Personally, I think they should raise the speed limit to 90mph on federal highways. Most multi-lane highways have signs that say "Slower traffic keep right" meaning those old Ford Fiestas can stay to the right and out of the way. Traffic on the right isn't expected to go over 45-55mph.

Clearly you haven't driven through Texas. Many Texans consider the "passing" lane as their personal driving lane and refuse to leave it even when a car is on their bumper flashing lights and honking a horn. the only way to make them get out of the lane is to pass them get back in the passing lane and slow down so that they will want to get around you in the regular lane. Then you get to speed up. If they go back to the passing lane, repeat procedure.

BTW for decades Texans didn't need to take driving instructions. THey need only pass a written test and a simple driving test. Which may explain the poor skills on the road. also unfortunately we have a Highway maximum speed of 70 mph which makes driving all the more fun.


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Message 1157905 - Posted: 1 Oct 2011, 15:19:08 UTC - in response to Message 1157873.  

The speed limit on most major freeways here in the US is about 65mph, with most drivers doing about 80mph, and the limit seems to be selectively enforced by state police.

Our Federal Government can only set speed limits on federally-funded highways, all other limits are set at the state level.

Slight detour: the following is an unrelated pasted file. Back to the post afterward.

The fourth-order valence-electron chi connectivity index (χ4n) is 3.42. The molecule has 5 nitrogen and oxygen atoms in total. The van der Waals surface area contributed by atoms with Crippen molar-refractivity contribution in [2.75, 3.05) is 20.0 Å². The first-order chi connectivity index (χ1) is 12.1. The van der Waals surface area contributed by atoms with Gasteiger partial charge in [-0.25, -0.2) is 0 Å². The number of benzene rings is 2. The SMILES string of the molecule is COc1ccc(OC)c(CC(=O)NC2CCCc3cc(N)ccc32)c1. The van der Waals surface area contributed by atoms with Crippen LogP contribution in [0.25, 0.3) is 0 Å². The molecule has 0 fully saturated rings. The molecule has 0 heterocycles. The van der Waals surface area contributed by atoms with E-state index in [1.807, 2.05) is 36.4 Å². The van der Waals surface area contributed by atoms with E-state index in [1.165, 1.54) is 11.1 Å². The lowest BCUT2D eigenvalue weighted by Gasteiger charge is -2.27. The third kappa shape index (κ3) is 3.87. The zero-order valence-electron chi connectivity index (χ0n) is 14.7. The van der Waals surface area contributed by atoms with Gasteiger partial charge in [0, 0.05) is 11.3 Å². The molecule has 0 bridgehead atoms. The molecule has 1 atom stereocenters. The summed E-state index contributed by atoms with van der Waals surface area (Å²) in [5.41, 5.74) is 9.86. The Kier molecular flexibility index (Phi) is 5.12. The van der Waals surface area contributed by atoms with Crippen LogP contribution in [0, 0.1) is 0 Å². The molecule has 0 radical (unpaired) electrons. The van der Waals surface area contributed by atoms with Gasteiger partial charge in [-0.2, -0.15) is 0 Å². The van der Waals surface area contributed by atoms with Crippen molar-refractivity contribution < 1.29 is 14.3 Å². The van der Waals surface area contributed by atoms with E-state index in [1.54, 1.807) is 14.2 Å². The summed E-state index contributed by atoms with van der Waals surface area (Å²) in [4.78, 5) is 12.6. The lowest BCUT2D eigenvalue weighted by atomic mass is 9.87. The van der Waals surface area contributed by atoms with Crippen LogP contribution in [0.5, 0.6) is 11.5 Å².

Personally, I think they should raise the speed limit to 90mph on federal highways. Most multi-lane highways have signs that say "Slower traffic keep right" meaning those old Ford Fiestas can stay to the right and out of the way. Traffic on the right isn't expected to go over 45-55mph.

Clearly you haven't driven through Texas. Many Texans consider the "passing" lane as their personal driving lane and refuse to leave it even when a car is on their bumper flashing lights and honking a horn. the only way to make them get out of the lane is to pass them get back in the passing lane and slow down so that they will want to get around you in the regular lane. Then you get to speed up. If they go back to the passing lane, repeat procedure.

BTW for decades Texans didn't need to take driving instructions. THey need only pass a written test and a simple driving test. Which may explain the poor skills on the road. also unfortunately we have a Highway maximum speed of 70 mph which makes driving all the more fun.



Nope, I have never been to Texas, but my experience is oddly quite similar. On a 6-lane highway (3 lanes in one direction), its not uncommon to drive in the "fast" lane on the left and be passed in the middle lane. Meh, I've done it plenty of times.

The driving test here in IL is just as simple too. I drove around a block to get my license... literally.

But just like using flight sims to teach pilots, I think driving sims have helped the overall driving skills of many video game players. Another reason why I think it's OK to drive 80mph and the limit should be raised.


@Chris S
I actually drive my car all the way down to fumes, then I refill and top off at an even number.
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Message 1157912 - Posted: 1 Oct 2011, 15:43:46 UTC

Come to LA LA Land and drive around a bit. Experience I-405 around SR-118 where it is 14 lanes south and 12 lanes north. Try I-210 in Pasadena 5+1 lanes each way where the left lane is the slow lane. (+1 is carpools only) Have a go on I-710 also known as the truck route from the ports of Los Angeles and Long Beach (busiest in the USA) They are presently closing it on weekends to replace the potholes. Take the I405 over the Sepulveda Pass. Get some local flavor and take I-10 from downtown to Santa Monica in the morning. Go over to the East LA interchange on I-5. Then to round out your tour take a drive on the Historic Arroyo Seco Parkway. Enjoy a stop sign at the end of your onramp!